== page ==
The People and Communities
The Perth metropolitan area has a diverse population of around two million inhabitants. Most Australian-born folks in Perth are from English, Scottish, Irish or Italian ancestry. Portugal, parts of Europe, Anglo-Indian, Anglo-Burmese as well as people of Chinese descent find a home here.

In recent years, Asian communities as well as people from Germany, Ireland and the Netherlands have been coming in as well. From the religious perspective, there is a sizeable diversity. After Catholics and Anglicans, the Buddhists as well as the Muslims are a sizable community each.

There are a lot of Kiwis too, with about 70,000 of us living in WA.

 Life in Perth
The weather - Perth has a pleasant Mediterranean climate with hot and dry summers, cool and wet winters. One thing there is plenty of all through the year is sunshine.

School System

A few things to remember about the schooling in Perth and Western Australia, although the system is very similar to NZ:

  1. There are a limited number of international schools and around 8 that offer the International Baccalaureate system.
  2. Home schooling is an option but you will have to speak with the regional education office in your area to fulfil requirements.
  3. Perth has five universities and several options for professional and vocational training. You will find something that suits your personal needs.

Child care – In cases where expatriate parents are both working, there are quite a few options for child care available. Up to the age of five years you will find the care you need at any of the not-for-profit community centres or even a private day care. You also have options for at-home day care or the services of a nanny or au-pair.

Healthcare
NZ has a reciprocal healthcare agreement with Australia, which means Kiwis and Aussies can live in each other’s respective countries and get free healthcare. After six months of living in Australia, Kiwis will have to prove that they intend to stay in Australia long-term (i.e. show proof of buying a home/ employment) and then they are eligible for Medicare.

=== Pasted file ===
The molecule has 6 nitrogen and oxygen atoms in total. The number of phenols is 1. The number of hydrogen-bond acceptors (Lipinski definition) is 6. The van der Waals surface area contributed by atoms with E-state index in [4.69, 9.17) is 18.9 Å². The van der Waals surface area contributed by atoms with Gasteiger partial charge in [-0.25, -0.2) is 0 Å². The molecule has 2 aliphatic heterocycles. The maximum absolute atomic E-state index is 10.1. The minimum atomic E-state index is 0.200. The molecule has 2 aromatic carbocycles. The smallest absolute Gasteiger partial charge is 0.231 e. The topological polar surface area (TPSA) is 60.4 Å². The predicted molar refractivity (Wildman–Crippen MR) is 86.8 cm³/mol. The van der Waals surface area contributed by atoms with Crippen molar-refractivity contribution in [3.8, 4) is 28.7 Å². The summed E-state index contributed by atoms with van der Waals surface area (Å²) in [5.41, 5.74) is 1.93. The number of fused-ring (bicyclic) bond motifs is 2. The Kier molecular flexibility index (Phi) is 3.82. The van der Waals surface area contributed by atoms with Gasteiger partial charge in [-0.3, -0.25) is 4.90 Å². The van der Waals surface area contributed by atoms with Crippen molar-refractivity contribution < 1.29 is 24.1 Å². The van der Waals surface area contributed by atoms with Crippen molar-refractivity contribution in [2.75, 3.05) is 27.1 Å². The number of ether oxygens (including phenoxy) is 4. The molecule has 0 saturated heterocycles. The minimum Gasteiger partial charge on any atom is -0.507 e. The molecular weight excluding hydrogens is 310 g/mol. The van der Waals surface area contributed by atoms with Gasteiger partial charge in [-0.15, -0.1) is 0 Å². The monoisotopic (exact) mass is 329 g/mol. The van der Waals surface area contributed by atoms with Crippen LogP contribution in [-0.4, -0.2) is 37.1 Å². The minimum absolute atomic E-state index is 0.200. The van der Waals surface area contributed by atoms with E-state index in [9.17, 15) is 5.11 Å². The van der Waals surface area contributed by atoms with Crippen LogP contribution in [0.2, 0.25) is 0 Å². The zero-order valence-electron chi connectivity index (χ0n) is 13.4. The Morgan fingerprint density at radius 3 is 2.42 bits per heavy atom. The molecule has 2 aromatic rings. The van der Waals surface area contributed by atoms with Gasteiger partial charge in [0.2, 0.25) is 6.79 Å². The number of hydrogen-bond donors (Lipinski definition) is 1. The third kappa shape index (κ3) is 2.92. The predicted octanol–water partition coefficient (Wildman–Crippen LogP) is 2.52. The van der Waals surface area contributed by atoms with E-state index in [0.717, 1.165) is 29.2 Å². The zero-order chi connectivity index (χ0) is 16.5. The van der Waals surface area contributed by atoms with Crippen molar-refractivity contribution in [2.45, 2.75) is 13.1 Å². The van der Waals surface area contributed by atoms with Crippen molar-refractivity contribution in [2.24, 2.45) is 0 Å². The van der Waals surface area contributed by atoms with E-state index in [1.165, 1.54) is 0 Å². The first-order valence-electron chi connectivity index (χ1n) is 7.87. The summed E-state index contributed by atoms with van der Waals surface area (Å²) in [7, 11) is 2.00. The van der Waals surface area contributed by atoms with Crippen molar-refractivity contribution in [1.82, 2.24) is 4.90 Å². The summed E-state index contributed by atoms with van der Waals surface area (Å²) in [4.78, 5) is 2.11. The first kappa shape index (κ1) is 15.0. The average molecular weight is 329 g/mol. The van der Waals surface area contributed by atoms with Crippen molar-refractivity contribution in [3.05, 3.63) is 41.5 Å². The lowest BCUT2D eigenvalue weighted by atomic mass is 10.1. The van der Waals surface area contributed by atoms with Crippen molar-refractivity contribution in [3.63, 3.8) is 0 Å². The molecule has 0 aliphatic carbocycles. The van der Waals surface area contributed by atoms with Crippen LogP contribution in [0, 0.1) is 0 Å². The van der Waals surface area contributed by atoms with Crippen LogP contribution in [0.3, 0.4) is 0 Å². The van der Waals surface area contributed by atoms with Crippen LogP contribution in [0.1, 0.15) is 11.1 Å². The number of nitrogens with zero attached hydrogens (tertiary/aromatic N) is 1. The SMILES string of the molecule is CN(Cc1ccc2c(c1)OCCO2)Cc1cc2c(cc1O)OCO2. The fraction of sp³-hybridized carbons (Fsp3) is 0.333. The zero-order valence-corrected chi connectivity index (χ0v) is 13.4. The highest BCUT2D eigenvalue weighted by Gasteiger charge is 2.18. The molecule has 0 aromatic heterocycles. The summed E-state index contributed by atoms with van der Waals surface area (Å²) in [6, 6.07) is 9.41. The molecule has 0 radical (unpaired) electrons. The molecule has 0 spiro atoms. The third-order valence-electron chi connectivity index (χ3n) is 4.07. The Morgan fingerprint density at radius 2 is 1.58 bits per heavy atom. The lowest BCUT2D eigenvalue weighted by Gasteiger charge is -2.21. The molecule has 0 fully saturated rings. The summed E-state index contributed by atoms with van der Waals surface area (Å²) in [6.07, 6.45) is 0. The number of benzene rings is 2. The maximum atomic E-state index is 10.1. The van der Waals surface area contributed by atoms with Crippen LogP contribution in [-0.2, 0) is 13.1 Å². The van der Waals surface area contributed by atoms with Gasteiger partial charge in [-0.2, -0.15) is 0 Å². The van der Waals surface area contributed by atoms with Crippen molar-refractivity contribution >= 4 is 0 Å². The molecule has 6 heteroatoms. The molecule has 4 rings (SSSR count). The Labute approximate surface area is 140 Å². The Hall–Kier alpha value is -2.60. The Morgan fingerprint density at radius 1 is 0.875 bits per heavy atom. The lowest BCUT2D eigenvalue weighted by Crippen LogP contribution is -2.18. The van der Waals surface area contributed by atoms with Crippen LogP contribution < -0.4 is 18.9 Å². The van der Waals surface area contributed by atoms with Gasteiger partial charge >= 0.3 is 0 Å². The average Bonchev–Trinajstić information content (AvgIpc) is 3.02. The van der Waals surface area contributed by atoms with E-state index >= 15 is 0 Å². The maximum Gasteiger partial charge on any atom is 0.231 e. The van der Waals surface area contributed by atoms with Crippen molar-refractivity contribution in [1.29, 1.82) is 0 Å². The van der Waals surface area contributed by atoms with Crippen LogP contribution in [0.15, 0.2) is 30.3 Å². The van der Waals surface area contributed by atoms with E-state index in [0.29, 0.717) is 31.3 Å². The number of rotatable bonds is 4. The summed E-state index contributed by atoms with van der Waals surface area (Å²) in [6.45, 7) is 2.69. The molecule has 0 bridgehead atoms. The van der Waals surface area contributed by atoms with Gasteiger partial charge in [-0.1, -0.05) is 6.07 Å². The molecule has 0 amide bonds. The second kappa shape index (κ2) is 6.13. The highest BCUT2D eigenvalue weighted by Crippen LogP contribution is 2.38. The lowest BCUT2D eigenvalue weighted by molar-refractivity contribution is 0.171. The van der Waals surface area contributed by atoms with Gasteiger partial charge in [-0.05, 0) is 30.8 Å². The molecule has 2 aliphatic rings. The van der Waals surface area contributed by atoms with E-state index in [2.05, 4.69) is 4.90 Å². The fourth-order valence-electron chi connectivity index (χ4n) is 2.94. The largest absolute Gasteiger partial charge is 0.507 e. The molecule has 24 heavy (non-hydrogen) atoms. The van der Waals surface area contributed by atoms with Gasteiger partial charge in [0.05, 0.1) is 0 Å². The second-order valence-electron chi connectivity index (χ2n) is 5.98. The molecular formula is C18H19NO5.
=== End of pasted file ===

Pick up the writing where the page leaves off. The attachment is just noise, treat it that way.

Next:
Public Transport
Perth’s public transport network is called Transperth and comprises a comprehensive network of trains and buses. The suburban rail services have six lines and the Trains run from 5:00am to 0:00am-2:00am with frequency ranging from every half hour to every 2 minutes (during rush hour).

Buses are the best links to suburban stops and train stations, giving you direct connections to the CBD area. You also have free central area transit (CAT) buses to CBD stops during the day.

Buy yourself a smart rider card if you are a frequent passenger on public transport. Use the auto load option so that you can top up your card directly from your bank account and not have to worry about buying a ticket each time you use the transport.

Getting a license

If you are looking to get a license to drive, your Kiwi licence will do for the first three months. After that, you’ll need to go into the local Department of Transport and get a WA licence. It’s easy to do and doesn’t take long.

What to do for fun
There are lots of interesting things to do in Perth when you have the time on your hands. Here’s a look at some options:

  • Animal lovers can spend some time observing quokkas, small marsupials that are common to Western Australia. Head over to Rottnest Island and check out the friendliest fluffy marsupials on earth.
  • Bird-watching is another great pastime. Especially along the coastline there are many birds, and of course Aussie is famous for their cockatoos, parrots and other screeching wildlife.
  • For those who love the sun and sand, the many beaches of Perth are great for some family fun, or water-based sports. It’s got white sandy beaches and the Freo area is fantastic in the afternoons for kite surfing.
  • Perth has a great nightlife with some great bars and night clubs. Fremantle and Subiaco in particular are suburbs with great bars and restaurants that are open into the night.
  • Indulge the Cappuccino Strip, famous for the number of cafes and restaurants it houses. Here is where you take part in open nights, enjoy some cabaret and even listen to some great live music.
  • Perth has a lot on offer for local culture and history buffs. Freo has some of Perth’s oldest buildings and there is plenty to explore, both for Aboriginal and European history.
  • Expat families in Perth will spend a several great weekends touring the many wildlife sanctuaries and even camping in the area.

Perth is a great place to live and there is plenty to do. With a warm climate, great beaches and plenty of friendly locals, Kiwis will fit in easily and Perth will feel like home straight away.

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Should you wish to add or remove any items, we will adjust our fixed quote accordingly. Hence, no nasty surprises at the end of the move process.

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Our Service Promise:

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Free In-Home Consultation: